Coordination of HeV M and F proteins during VLP assembly. (A) 293T cells were transfected to produce the HeV F and M proteins either separately or together. VLPs were purified by centrifugation through sucrose cushions and then loaded onto the tops of 5% to 45% continuous sucrose gradients. After centrifugation, fractions were collected, and the viral proteins in each fraction were detected by immunoblotting. (B) Vero cells (upper panels) or 293T cells (lower panels) on glass coverslips were transfected to produce the HeV F and M proteins together. Cells were bound with an F-specific antibody, fixed, permeabilized, bound with an M-specific antibody, and then visualized by fluorescence microscopy. (C) 293T cells were transfected to produce the HeV F and M proteins either separately or together. Proteins synthesized in the transfected cells were metabolically labeled, cells were lysed, and immunoprecipitation was carried out using an anti-HeV F antibody or an anti-Myc-tag antibody (to detect the Myc-tagged M protein), as indicated. Proteins were detected using a phosphorimager.
FIG 3
FIG 3
Removal of the HeV F cytoplasmic tail impairs VLP assembly. (A) Schematic illustration of the HeV F protein and its cytoplasmic tail truncations. (B) Vero cells were transfected to produce the indicated HeV F protein variants. Cells were metabolically labeled, surface proteins were biotinylated, cells were lysed, and immunoprecipitation was carried out using an anti-HeV F antibody. Proteins were detected using a phosphorimager. (C) Vero cells were transfected to produce the HeV F and G proteins, and syncytium formation (black arrowheads) was observed after 18 h posttransfection. (D) 293T cells were transfected to produce the HeV M protein together with the indicated HeV F protein variants. Viral proteins from cell lysates and from purified VLP fractions were detected by immunoblotting. (E) 293T cells were transfected to produce the F ΔE519 protein alone or the F ΔE519 protein together with the M protein, as indicated. VLPs were purified by centrifugation through sucrose cushions, adsorbed to carbon-coated grids, and visualized by transmission electron microscopy after negative staining. Bars = 100 nm.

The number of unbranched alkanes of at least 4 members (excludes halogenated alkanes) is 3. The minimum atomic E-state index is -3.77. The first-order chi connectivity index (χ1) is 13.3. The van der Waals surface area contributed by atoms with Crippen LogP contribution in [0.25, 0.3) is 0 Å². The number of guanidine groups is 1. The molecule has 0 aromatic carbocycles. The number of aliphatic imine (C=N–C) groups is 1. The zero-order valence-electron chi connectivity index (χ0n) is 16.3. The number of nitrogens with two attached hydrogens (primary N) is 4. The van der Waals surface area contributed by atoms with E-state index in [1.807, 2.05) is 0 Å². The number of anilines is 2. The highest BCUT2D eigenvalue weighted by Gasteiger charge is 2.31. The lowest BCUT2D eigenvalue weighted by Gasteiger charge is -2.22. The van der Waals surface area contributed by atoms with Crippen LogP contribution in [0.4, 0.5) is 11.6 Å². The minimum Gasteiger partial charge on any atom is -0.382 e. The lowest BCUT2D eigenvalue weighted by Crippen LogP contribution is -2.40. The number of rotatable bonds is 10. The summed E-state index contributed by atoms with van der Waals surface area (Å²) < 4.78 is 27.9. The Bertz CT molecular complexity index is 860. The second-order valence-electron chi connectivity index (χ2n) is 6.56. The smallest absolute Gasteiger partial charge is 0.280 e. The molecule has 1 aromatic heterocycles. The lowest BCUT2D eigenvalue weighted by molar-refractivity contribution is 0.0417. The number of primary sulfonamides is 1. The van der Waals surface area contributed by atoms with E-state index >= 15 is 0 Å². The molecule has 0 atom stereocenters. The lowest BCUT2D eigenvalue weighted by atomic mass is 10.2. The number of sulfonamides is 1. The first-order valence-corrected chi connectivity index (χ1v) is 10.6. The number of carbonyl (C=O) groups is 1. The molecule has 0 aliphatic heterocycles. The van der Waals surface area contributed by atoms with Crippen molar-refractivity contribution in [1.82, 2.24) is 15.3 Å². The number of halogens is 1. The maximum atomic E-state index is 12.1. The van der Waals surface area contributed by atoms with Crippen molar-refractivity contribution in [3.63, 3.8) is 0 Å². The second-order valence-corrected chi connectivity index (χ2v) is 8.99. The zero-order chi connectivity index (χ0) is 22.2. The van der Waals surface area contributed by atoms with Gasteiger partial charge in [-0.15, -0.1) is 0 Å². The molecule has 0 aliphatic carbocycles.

FIG 4
FIG 4
Endocytic trafficking of the HeV F protein is required for proper assembly with M. (A) 293T cells were transfected to produce the HeV M protein together with the HeV F protein or the HeV F S490A protein in the presence of the cathepsin inhibitor E-64d, as indicated. Viral proteins from cell lysates and from purified VLP fractions were detected by immunoblotting. (B) 293T cells were transfected to produce the HeV F protein alone or the HeV F protein together with the M protein, as indicated, in the presence of the cathepsin inhibitor E-64d. VLPs were purified by centrifugation through sucrose cushions and loaded onto the tops of 5% to 45% continuous sucrose gradients. After centrifugation, fractions were collected, and the viral proteins in each fraction were detected by immunoblotting.
FIG 5
FIG 5